Levine on Wall Street: Copper and Capital

Matt Levine is a Bloomberg View columnist. He was an editor of Dealbreaker, an investment banker at Goldman Sachs, a mergers and acquisitions lawyer at Wachtell, Lipton, Rosen & Katz and a clerk for the U.S. Court of Appeals for the Third Circuit.
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It's not that hard to manipulate copper.

Craig Pirrong, who knows a lot more about commodities markets than I do, objects to my take on copper. My view is sort of efficient-markets-y: If one person buys up all the copper in the LME warehouses and then tries to raise the price, the much much greater supply of copper that's not in those warehouses will flow into the warehouses and limit his ability to do that. And I still think that's broadly true, but broadly true may not be the point. Pirrong quite rightly points out that there's lots of friction along the way, and the frictions may matter more than the limits in actual fact:

World supply may have an effect on the slope of the supply curve into warehouses, but that slope can be positive (thereby creating the conditions necessary to corner) even if the share of metal in warehouses is small. The slope of the supply curve depends on the bottlenecks associated with getting metal into warehouses, and the costs of diverting metal that should go to consumers into warehouses. These bottlenecks and costs can be acute, even if the amount of warehoused metal is small. Diverting copper that should go to a fabricator or wire mill to an LME warehouse is inefficient, i.e., costly. It only happens, therefore, if the price is distorted sufficiently to offset this higher cost.

So there are limits to cornering, but they may not be binding on an actual economic actor: You can't push prices up very much, or for very long, but you may be able to push them up high enough and for long enough to make yourself a lot of money.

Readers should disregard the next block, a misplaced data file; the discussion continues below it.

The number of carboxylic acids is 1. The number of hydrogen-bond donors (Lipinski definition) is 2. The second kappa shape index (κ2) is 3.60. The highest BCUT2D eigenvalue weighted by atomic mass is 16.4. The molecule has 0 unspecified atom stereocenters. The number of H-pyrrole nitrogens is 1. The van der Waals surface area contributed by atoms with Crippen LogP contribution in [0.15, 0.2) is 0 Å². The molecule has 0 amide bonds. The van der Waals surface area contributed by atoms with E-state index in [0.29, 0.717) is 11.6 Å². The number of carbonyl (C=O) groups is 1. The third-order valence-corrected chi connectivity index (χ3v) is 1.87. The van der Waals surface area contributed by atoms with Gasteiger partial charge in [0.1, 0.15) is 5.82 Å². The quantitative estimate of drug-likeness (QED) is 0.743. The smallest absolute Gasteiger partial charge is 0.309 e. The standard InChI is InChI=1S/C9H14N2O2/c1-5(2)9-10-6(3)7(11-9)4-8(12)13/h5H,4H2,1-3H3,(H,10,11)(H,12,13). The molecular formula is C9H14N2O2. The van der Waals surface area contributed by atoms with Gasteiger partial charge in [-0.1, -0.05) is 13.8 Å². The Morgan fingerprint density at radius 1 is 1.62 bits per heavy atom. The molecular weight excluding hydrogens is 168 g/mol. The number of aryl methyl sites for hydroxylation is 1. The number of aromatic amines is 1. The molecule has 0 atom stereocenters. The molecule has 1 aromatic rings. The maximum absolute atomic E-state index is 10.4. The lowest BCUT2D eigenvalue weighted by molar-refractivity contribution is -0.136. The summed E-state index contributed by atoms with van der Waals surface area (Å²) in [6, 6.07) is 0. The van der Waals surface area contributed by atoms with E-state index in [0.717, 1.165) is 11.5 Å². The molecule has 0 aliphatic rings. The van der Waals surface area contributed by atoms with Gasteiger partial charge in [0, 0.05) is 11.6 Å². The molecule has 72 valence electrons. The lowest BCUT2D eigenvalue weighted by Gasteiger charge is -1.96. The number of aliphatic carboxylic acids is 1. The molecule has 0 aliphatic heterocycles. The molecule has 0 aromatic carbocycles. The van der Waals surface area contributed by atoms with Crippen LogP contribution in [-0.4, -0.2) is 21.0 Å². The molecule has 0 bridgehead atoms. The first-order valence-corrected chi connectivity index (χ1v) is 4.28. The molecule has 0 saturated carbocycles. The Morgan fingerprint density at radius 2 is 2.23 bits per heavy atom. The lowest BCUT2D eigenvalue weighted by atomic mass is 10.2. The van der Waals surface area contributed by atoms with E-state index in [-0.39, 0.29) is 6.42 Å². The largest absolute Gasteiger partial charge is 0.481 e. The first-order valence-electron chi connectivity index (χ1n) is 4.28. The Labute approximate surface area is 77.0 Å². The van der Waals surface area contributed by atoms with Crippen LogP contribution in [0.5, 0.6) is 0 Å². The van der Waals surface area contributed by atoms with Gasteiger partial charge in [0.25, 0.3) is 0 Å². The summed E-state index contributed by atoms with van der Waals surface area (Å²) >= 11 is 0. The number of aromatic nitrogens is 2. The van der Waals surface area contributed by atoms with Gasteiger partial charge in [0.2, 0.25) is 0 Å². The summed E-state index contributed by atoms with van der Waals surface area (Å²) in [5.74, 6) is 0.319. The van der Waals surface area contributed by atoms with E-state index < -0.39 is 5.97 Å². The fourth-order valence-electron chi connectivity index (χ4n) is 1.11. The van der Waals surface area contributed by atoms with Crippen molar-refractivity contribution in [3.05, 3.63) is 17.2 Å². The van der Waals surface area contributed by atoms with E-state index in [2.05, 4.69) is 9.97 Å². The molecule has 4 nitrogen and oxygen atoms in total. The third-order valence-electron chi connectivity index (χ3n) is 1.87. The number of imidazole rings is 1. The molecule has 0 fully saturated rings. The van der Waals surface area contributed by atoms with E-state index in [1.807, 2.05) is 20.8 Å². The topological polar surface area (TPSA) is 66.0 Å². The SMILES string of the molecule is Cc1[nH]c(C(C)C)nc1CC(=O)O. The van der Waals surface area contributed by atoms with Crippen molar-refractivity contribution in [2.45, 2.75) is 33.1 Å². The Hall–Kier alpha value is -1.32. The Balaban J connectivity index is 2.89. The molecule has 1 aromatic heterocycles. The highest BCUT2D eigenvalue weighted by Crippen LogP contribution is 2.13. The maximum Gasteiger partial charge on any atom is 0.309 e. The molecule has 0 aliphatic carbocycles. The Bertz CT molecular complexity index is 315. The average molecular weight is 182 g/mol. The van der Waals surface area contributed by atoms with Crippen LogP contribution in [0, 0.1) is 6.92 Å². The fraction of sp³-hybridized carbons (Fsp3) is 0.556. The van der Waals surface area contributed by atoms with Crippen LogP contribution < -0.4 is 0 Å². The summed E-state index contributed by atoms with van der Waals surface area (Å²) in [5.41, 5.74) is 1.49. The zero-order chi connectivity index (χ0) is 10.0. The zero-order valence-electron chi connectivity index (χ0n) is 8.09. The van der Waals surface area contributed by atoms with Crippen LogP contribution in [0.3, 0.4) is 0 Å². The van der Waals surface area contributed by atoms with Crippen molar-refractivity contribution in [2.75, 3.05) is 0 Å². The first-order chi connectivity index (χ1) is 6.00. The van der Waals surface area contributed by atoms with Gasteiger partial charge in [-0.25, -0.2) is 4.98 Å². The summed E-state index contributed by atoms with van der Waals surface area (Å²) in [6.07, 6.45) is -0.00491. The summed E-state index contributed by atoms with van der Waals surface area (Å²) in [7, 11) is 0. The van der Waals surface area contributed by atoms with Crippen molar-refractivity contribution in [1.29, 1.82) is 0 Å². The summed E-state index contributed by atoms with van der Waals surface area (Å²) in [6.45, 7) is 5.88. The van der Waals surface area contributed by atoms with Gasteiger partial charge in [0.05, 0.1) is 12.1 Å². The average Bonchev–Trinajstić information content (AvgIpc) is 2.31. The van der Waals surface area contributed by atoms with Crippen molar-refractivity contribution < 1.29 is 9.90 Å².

Stress test window dressing.

"Wall Street’s biggest debt dealers have been dumping speculative-grade securities at the fastest pace on record ahead of annual stress tests by the Fed," which is sort of charming. Stress tests are a long lumbering process but they're applied to a specific snapshot of a bank's balance sheet, so the banks have every reason to make that snapshot look pretty. Elsewhere, here are Nicolas Veron and Gavyn Davies on the European stress tests. And even in the Treasury market, liquidity is weird.

Shadow Banking and Bank Capital Regulation.

Here's a post and article from Guillaume Plantin of Toulouse modeling shadow banking in a way that I find congenial: Shadow banking is a way of financing bank assets that is like banking (issuing money-like liabilities in money market funds, etc.) except that (1) it is not capital regulated and (2) "banks and MMFs interact in a spot market in which banks cannot commit to not use their private information" and so have a market-for-lemons problem. Here's a fun conclusion of the model:

Finally, if banks have more granular information than regulators about the riskiness of their assets, then tightening capital requirements in the presence of shadow banking also comes at the cost of an excessive encumbrance of their least risky assets. Banks find it preferable to refinance these safer assets in the shadow banking sector because their private information is less problematic for such assets that are therefore better collateral. Unsecured creditors, such as depositors (or deposit insurance funds), are then left with lower quality collateral.

You could point to things like subprime securitizations that look, at least in hindsight, like counterexamples.

Robot Charles Schwab.